(DISCLAIMER: I have never worked nor do I know anyone who works at a border crossing for any country, but it is certainly an important job with a myriad of details I'm not aware of. So, this post is not intended as any sort of criticism- just observations of the hoops everyone has to jump through, no matter what direction we're traveling.)
In the course of our trips across the border over and over and OVER (AND OVER for Bryan), it's funny what small details stick out. Bryan was chosen for random searches twice on the U.S. side, and U.S. border patrol (at least in our case) has consistently been no-nonsense, curt, and a bit baffled by Bryan's choice to study in Canada as opposed to at home. Crossing into Canada, generally the feel is a degree less tense and we've even been wished "good luck" in the moving process. I'm not trying to generalize, but the relatively friendly (and probably gentle in terms of immigration to any country) interactions on the Canadian end have been a serious blessing.
All that said, when you move in multiple small trips like we did, it makes the border crossing a pain in the ass. We had different guards/staff/whatever every time, re-re-explained ourselves, showed our lists of belongings that already came, were coming, or lingered somewhere in between. I kept getting the feeling that they didn't quite know what to do with us, or how to categorize us. But eventually after an assortment of paperwork and stamps and signatures, we had a rough idea of how to proceed by the end of our second trip.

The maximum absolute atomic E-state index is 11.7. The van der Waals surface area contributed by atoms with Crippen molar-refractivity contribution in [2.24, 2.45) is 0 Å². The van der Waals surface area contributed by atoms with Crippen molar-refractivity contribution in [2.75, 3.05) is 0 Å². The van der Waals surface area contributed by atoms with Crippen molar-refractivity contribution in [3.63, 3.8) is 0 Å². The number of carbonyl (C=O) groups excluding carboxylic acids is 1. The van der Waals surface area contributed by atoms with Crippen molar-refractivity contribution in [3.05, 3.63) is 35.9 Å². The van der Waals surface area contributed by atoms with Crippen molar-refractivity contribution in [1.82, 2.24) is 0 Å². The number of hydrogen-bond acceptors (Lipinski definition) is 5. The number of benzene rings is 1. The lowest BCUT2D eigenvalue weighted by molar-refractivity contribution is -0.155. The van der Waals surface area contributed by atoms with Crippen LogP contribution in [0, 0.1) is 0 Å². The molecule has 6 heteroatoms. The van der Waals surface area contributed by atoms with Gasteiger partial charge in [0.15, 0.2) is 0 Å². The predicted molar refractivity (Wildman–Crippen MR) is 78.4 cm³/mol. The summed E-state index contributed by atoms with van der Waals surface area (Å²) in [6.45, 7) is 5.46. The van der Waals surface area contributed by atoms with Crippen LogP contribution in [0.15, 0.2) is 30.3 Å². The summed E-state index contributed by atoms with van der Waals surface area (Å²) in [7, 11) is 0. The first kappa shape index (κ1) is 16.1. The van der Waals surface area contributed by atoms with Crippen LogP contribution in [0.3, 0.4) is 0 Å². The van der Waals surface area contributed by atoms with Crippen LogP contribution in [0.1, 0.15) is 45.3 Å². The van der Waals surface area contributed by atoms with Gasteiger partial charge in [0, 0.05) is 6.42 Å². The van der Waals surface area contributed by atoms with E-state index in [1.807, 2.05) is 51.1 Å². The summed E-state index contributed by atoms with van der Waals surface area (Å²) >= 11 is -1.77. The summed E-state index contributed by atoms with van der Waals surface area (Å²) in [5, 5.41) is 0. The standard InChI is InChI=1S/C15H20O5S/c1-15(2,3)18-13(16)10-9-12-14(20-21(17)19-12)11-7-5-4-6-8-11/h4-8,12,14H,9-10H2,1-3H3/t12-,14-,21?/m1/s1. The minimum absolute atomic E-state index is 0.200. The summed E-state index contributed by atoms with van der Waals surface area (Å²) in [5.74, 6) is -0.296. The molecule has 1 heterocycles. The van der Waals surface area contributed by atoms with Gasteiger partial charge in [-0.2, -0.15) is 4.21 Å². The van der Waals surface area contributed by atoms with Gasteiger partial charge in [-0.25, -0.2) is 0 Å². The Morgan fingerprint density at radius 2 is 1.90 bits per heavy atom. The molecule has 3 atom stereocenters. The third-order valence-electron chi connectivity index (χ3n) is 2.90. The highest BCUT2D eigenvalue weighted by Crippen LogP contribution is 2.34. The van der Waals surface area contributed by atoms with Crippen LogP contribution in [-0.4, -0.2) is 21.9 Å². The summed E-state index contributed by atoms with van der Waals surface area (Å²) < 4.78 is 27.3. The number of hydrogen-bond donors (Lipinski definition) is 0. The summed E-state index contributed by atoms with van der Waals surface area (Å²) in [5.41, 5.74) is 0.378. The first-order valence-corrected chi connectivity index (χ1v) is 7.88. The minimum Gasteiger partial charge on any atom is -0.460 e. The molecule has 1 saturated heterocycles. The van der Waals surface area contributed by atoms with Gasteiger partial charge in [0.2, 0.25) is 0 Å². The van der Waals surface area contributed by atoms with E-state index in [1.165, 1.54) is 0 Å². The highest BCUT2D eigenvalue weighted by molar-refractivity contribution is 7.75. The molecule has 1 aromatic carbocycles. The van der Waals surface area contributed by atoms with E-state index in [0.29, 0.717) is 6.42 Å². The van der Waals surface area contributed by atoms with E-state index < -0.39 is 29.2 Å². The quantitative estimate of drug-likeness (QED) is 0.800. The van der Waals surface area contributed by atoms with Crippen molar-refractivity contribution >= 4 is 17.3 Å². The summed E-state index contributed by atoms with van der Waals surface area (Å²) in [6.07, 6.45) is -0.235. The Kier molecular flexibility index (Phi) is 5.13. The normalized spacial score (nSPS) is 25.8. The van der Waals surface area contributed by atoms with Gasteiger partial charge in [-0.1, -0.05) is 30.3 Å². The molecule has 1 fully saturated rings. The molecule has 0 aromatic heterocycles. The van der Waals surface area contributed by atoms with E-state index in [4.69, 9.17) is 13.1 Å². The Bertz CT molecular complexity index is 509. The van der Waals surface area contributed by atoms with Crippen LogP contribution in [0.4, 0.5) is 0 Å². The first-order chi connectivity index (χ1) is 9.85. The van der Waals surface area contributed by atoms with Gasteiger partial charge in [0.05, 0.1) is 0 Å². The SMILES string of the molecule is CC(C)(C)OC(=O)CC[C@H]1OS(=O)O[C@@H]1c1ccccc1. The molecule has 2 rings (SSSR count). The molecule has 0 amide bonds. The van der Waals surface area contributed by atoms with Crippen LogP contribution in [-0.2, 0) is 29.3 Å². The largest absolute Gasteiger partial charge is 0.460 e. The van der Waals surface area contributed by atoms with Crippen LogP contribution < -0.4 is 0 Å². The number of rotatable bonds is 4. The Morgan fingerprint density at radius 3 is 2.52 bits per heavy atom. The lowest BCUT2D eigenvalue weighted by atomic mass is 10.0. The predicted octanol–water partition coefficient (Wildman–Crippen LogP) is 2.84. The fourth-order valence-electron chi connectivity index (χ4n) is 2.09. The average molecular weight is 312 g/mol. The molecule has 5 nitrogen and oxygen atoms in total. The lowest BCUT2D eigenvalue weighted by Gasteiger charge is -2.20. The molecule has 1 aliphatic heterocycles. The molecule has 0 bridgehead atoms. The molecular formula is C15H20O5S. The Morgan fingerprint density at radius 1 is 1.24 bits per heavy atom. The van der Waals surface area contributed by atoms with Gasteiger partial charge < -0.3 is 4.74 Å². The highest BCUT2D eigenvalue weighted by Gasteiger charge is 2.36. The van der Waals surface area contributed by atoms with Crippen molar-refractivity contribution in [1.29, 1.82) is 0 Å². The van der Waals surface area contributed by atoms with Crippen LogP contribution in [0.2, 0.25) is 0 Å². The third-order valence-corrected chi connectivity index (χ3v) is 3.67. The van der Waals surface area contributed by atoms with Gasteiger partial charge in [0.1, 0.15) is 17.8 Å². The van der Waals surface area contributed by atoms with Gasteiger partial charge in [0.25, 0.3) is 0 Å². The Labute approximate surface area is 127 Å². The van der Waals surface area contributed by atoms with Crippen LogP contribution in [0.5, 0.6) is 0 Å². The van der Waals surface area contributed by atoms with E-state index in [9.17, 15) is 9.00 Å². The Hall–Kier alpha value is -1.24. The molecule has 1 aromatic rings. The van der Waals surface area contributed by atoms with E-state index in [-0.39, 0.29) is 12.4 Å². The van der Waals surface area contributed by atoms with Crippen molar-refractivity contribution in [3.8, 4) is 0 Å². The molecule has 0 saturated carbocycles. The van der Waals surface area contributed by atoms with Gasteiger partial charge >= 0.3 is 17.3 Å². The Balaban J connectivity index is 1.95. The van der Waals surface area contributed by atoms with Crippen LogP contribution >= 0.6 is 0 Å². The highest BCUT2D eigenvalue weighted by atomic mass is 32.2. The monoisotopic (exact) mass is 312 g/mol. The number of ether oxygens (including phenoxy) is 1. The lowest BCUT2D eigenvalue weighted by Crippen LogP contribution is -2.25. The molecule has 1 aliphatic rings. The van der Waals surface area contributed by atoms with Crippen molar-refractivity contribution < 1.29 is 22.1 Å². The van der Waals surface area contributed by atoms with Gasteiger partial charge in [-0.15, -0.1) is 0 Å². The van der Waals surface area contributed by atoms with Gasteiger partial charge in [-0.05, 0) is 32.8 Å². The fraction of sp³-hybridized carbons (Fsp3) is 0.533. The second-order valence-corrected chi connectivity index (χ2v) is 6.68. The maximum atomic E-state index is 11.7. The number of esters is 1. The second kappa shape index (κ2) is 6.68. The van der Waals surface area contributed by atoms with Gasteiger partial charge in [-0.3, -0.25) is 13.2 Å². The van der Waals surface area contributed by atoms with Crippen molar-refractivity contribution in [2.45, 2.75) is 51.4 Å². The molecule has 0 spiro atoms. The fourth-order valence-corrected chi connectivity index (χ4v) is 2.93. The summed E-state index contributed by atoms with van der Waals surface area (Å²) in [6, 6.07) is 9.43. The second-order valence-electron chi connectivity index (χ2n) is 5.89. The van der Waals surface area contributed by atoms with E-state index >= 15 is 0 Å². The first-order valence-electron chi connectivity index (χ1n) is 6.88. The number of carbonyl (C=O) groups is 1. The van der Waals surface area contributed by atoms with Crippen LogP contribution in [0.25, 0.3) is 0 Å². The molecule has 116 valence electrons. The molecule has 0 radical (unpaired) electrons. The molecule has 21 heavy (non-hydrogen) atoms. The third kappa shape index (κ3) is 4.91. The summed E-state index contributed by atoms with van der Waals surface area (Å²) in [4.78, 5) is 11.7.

The third trip is where the mini-moment of grace comes in. I was picturing every possible scenario in which we screwed up, since we were leaving a whole lot of stuff behind and we had our dog and booze with us. I was picturing Toby locked up in some concrete quarantined area, huge brown eyes leaking innocent dumb tears at me, when we rolled past the border and were directed to immigration. It was a busy time so we knew we'd be in line for a while to pantomime Act III of Temporary Resident Quest: The Team Dyer Story.
And then, glory be! We hand our slip to the uniformed guy. He tells us to take it inside. While we ask if it's okay if we leave our fully immunized and socially delightful dog in the car, another uniformed guy walks up and asks, "You guys are working here, right?" Bryan says he's studying, but yes, we're moving- and lo and behold, this particular guard was our audience for Act II. And he remembers us! How amazing is that? Our friendly ally waves us on, and we never even set foot outside the car. (And good lord I hope this story does not get him or anyone he works with in any sort of trouble. Because I know that none of my dear readers are politically powerful or SNITCHES or anything.)
I know that, of all the cross-cultural and international moves to make, the one from America to Canada is the absolute easiest and least disruptive. I am so, so aware of this. But still, this moment of connection and kindness was quick but hugely encouraging. Warmed my heart, that did.